When it comes to health and well-being, not many things are as stressful as a serious medical diagnosis.
Whether it’s cancer, heart issues, a broken hip or a stroke, it can take a lot of support from family and friends to get to the other side of a medical battle.
Although many medical insurance companies may pay a majority of the costs associated with medical treatments, we all know that they don’t cover everything and there’s a good chance that you will have to fork over some money out of your own pocket.
These costs can take a toll on anyone, especially those who make a career in the art world.
Unlike most people, artists such as painters, sculptors and illustrators typically do not have health insurance. Unless they are covered under a partner or spouse’s insurance plan, artists are left holding the bills for all the costs associated with medical expenses.
The Artists’ Charitable Fund, which is hosting its largest fundraiser of the year next weekend, helps artists ease the financial stress caused by medical costs. Sculptors from the Loveland area, including internationally known figurative sculptor George Lundeen, founded the fund more than 20 years ago.
“The fund was created after they saw a lot of their artist friends getting cancer and other diseases and not having the ability to pay for everything,” said Judy Archibald, fund coordinator. “So they started this nonprofit, and it assists professional artists.”
The fund helps artists in the western United States, including Arizona, New Mexico and Wyoming, with some of the costs associated with medical, dental or vision bills. Artists must have been making a living from their artwork for at least five years to be eligible for assistance.
Applicants are vetted and must produce copies of their tax returns, explained Archibald. Once approved for assistance, the fund pays medical providers and bills directly — they do not pay the artists.
In the past, money from the fund has helped purchase a wheelchair, paid for eye surgery, provided funding for an artificial leg and helped with costs associated with cancer treatments for a variety of artists.
Artists Stephen and Diane Fairfield, a married couple from Arizona, have first-hand experience working with the Artists’ Charitable Fund after Diane’s heart conditions began to get worse, requiring her to undergo open-heart surgery.
Knowing that Medicare would not cover all the costs for the surgery and care, Diane began searching for ways to bridge that financial gap and came upon the fund’s website.
“She’s the one who initially submitted all the documentation and records that were required, and Diane got notified by Judy that they would grant up to $8,000 in direct payment to the doctors and hospital for our share of the charges for open-heart surgery,” Stephen said. “You can imagine how astronomical the charges are for that.”
Sadly, Diane died during the surgery, which left Stephen heartbroken and concerned as to where he stood with the financial support from the fund.
“When you have a financial crisis, everyone suffers. I am the one responsible for covering the back end of all the charges,” he said. “Judy said no, the policy of the fund is that they granted that money to Diane, but I would be an eligible recipient to submit the bills.”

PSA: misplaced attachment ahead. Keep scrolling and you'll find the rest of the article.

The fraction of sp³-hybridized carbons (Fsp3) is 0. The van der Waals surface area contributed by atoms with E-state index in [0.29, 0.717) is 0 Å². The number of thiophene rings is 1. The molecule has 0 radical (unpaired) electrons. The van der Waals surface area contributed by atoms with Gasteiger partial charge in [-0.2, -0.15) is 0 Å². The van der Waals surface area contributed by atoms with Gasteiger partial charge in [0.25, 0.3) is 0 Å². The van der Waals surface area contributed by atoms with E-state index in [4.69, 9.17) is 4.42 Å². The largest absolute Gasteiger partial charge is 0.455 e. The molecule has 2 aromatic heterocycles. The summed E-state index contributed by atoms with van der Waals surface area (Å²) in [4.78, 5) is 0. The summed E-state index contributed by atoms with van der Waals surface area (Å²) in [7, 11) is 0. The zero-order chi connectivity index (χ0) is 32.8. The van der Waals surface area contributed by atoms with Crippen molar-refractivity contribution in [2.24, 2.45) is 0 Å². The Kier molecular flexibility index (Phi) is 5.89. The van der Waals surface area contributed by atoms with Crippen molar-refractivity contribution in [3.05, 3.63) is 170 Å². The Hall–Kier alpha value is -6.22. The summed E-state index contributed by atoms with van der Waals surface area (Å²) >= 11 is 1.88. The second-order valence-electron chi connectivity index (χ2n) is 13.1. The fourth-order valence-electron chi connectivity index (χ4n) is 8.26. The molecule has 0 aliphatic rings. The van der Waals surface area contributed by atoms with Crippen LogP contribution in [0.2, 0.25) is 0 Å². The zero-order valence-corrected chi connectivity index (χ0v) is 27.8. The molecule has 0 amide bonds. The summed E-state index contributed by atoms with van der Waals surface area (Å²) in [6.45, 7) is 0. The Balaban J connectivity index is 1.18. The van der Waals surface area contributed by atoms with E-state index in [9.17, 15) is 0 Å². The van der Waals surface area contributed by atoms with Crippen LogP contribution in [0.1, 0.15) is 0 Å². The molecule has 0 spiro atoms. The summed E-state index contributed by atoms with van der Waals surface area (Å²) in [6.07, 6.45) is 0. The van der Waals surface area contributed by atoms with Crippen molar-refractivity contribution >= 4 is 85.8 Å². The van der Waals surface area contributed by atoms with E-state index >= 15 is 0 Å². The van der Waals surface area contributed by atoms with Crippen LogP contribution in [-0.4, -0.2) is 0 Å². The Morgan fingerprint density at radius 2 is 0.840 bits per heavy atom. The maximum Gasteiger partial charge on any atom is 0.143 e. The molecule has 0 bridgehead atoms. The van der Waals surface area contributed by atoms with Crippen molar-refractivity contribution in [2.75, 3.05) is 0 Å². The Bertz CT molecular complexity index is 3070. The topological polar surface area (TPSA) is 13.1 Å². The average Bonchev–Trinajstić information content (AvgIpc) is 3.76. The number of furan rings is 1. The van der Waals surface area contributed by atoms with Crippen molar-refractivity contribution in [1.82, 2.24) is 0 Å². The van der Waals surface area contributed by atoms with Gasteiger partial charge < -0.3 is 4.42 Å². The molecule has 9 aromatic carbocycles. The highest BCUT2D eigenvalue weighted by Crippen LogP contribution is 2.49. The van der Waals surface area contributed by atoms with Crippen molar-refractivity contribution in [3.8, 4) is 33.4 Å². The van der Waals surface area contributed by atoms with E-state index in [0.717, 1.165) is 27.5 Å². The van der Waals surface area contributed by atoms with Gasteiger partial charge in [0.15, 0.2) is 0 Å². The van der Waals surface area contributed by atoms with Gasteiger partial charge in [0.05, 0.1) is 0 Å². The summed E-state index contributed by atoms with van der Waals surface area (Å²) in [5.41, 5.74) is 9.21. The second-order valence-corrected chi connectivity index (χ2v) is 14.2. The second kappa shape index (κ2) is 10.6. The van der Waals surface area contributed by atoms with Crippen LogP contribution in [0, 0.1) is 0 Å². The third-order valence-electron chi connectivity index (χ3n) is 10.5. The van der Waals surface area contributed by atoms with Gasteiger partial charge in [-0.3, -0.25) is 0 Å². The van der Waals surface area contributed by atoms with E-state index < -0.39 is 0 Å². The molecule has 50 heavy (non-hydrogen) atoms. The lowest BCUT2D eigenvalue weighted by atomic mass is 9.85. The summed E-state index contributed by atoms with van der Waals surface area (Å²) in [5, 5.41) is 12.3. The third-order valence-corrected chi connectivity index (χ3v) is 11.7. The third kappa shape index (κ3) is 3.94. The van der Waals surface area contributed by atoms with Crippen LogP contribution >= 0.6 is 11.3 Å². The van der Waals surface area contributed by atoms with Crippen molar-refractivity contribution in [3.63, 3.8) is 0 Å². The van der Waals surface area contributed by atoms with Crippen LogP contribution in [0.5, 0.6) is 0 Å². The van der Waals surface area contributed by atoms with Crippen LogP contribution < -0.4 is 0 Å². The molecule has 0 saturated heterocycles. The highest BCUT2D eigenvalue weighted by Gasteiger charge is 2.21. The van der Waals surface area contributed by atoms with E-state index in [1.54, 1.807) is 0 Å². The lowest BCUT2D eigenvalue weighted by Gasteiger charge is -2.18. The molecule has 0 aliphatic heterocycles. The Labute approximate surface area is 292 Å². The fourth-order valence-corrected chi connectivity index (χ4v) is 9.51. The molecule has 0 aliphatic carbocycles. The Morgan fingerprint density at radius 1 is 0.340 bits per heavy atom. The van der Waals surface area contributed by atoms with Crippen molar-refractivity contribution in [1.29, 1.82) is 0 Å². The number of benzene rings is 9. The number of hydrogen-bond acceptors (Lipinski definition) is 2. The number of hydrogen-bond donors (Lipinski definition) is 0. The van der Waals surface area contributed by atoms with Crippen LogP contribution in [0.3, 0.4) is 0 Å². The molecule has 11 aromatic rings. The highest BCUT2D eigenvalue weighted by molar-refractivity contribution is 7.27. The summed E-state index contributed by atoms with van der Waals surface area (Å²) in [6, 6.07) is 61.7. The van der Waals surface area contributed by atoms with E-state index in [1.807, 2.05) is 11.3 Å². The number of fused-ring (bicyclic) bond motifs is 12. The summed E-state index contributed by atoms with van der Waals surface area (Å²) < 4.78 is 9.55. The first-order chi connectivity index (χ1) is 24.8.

As bills came in, Stephen submitted them to the fund to be paid, which alleviated a lot of stress and allowed him more room to grieve the loss of his wife.
“It just was a wonderful godsend to me, to get me out from underneath the specter of these huge debts,” Stephen said. “I’d be in desperate straits without the fund. I would have been chased by collection agencies because the doctors and hospitals want their money.
“They don’t care. They would probably say, ‘You’re an artist, get a real job.’ There’s a perception that art isn’t really a job.”
To date, the fund has paid more than $500,000 towards medical bills for artists in crisis. In 2021, the fund paid out $37,857 in medical, dental and vision aid, and for this year, they have paid out $39,582 so far.
“It’s really jumped up this year,” Archibald said.
The annual art auction is the organization’s most important fundraiser of the year.
The 2021 auction brought in about $40,000. Archibald and the fund’s board of directors are hoping to surpass that amount this year.
Pieces featured in the auction are donated by artists from around the country and can include sculptures, paintings and other visual art pieces.
Some of the pieces that will be featured in this year’s auction include “Running Wild,” an 11-inch-by-14-inch oil painting by Lani Vlaanderen; “Make A Stink,” a 9.75-inch-tall sculpture by Joshua Tobey; and “At Water’s Edge,” a 12-inch-by-9-inch oil painting by Tamara Simmons.
“We will end up with about 70 original paintings and sculptures for the auction,” Archibald said. “I never know what I am going to have until that very day. Some artists bring in their donated pieces an hour before the auction.”
In addition to the live auction, attendees can participate in a silent auction that features a variety of different pieces like limited edition prints, blown-glass bowels, ceramics and smaller sculptures.
The event will begin with an art preview and refreshments at 6 pm Saturday, Aug. 13 at North Lake Park Amphitheater, located at Taft Avenue and 29th Street in Loveland. The auction will begin at 7 pm
“We sell everything. I’m not taking it home again,” Archibald said, laughing. “People can get some really good deals from well-known artists.”
Winning bidders can pay with cash, check or credit card directly after the auction.
“The fund allowed me to keep going, not only relieving the financial side but the psychological pressure,” Stephen Fairfield said. “I am just so grateful for the fund for just being there. This is one of the rare funds that helps you get through life; I know they help a lot of people.”
For more information, go to www.artistscharitablefund.org.